Economic War with Russia

The humanitarian response to the plight of Ukrainian refugees has been ray of light this week, but with diplomacy failing and military means ruled out, the West’s support to the Kiev Government in its war with Russia remains restricted to Intelligence and Economic levers of power.

Unfortunately, Putin foresaw this and has built huge financial reserves and hoarded key electronics and pharmaceutical goods before launching his invasion. The Russian State is stepping in to keep people at work and the banking system has not collapsed as Washington thought it would. With oil still around $100 per barrel, Russia will earn about four times more than it did last year from exports. It is likely that China will fill the gaps in consumable goods such as cars, that the western governments have sanctioned.

Meanwhile, the Western economies are facing their own problems with post-Covid inflation exacerbated by the lack of badly needed Eastern commodities. For example, the Russian and Ukrainian combined wheat production accounts for 30 per cent of the global demand. Miners are also in a stranglehold with refining costs of copper and platinum group metals increasing dramatically because they require hugely energy-intensive processes.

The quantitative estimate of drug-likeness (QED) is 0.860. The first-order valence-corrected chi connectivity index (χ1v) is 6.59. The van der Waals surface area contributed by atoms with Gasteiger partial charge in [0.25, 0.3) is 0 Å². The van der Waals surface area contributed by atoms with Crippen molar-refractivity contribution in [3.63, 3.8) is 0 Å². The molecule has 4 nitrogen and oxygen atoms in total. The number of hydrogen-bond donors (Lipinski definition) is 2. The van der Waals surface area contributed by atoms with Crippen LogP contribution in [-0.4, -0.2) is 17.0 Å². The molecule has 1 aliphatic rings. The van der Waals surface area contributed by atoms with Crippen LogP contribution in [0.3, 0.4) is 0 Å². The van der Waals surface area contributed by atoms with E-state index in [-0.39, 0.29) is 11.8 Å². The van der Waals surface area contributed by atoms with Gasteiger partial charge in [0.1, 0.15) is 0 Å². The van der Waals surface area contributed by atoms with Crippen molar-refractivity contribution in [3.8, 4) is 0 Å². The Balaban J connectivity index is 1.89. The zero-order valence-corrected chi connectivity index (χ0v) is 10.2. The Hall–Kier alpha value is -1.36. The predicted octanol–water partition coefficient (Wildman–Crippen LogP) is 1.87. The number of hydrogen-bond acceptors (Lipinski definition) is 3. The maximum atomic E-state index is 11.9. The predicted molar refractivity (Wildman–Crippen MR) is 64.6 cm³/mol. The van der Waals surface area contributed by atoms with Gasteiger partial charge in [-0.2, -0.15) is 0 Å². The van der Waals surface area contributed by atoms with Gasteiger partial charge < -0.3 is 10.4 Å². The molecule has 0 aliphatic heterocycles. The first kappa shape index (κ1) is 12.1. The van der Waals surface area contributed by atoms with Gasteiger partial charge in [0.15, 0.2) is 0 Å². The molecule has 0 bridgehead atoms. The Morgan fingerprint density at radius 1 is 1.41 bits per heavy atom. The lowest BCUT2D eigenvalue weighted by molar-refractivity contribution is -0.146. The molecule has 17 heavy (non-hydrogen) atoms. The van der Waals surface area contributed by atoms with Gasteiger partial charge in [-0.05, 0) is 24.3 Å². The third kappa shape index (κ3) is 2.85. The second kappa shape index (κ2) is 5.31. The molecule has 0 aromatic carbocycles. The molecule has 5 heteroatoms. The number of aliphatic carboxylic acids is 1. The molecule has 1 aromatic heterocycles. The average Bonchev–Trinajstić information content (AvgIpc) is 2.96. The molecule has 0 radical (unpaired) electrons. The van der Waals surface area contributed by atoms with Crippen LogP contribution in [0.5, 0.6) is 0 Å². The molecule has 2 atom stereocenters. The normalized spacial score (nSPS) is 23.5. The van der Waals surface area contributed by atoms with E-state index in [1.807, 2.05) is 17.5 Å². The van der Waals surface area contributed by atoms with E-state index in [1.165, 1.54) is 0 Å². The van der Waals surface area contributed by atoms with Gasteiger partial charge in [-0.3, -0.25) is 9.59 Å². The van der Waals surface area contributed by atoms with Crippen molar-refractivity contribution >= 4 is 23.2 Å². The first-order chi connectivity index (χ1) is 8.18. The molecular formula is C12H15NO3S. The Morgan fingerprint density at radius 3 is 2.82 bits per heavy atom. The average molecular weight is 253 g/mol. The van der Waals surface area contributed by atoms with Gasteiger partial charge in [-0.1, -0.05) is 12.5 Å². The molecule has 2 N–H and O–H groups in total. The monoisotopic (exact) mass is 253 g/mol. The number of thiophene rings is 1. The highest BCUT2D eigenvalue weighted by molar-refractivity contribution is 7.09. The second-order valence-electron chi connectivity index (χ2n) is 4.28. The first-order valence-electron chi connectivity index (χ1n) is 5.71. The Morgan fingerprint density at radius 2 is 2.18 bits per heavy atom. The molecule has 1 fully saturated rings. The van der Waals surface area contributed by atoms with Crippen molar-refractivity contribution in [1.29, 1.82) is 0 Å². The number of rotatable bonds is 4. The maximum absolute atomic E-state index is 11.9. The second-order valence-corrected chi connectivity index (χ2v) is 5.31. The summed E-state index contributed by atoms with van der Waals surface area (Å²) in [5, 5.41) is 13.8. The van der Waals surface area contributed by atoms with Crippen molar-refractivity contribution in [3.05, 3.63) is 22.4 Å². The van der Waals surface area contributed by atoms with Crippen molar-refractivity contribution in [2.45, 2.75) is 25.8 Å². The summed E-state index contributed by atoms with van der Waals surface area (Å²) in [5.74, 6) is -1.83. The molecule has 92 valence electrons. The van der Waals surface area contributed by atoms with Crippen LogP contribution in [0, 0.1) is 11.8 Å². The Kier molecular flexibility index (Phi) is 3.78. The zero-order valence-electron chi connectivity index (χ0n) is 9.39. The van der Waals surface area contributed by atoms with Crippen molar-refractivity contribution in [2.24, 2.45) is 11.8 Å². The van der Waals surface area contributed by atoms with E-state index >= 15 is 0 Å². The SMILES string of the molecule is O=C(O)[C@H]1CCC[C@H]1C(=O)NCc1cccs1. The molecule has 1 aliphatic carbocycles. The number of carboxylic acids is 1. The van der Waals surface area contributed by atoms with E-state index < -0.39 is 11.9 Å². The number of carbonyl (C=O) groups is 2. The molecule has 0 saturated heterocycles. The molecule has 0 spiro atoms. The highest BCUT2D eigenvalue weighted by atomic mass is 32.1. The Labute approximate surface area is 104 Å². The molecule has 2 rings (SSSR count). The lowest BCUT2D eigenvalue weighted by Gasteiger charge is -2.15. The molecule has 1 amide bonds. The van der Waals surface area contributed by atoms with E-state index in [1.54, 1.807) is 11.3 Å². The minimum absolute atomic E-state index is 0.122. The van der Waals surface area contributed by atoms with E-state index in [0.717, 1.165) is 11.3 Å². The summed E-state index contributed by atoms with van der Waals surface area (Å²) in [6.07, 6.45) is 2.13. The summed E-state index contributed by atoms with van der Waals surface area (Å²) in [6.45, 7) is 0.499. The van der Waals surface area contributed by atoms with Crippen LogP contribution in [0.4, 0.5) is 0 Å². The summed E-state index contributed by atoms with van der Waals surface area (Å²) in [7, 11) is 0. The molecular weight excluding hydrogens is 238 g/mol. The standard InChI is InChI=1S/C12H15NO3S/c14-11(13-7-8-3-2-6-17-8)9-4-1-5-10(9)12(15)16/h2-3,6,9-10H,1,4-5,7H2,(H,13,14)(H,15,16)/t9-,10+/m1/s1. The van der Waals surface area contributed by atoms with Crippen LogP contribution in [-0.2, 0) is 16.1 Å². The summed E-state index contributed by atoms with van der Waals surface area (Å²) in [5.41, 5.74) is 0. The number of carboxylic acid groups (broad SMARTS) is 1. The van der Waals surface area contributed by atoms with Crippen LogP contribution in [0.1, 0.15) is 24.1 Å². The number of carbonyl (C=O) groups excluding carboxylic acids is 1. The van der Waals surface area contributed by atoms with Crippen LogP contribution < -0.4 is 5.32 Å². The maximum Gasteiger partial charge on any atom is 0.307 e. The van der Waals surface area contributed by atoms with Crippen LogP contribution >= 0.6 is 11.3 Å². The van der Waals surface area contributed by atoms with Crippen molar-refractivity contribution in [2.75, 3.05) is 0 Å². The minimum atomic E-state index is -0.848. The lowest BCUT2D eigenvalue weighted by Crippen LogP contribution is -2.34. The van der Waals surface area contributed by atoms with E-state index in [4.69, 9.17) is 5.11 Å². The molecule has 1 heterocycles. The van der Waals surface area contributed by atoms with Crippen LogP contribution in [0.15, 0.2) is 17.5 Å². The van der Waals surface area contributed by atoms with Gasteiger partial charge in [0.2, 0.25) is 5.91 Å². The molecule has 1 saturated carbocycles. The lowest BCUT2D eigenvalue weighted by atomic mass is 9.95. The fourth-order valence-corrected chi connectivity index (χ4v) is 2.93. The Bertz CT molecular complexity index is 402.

This all reminds me of the situation in 1920 when Parliament was supporting the White cause in Ukraine and Poland against the Bolsheviks in Moscow. At a Cabinet meeting on 17 November, Lloyd George’s government spent an hour and a half discussing sanctions on Russia. The President of the Board of Trade, Sir Robert Horn made an impassioned plea based on the critical economic situation in Britain, with business confidence very low and unemployment very high and was supported by the Prime Minister, who said: “When I mentioned the possibility of our going to war to support Poland, a shudder passed through the House and those who were clamouring against Bolshevism immediately shewed the white feather… I have heard predictions about the fall of Soviet Government for the last two years, Denikin, Judenitch, Wrangel have all collapsed, but I cannot see any immediate prospect of the collapse of the Soviet Government.”

Unfortunately, Putin’s government seems to be not too different; see Part 2 of Churchill’s Abandoned Prisoners for a grounding in the modern Anglo-Russian relationship.

The Kiev and Kharkov Front in the Russian Civil War 1919

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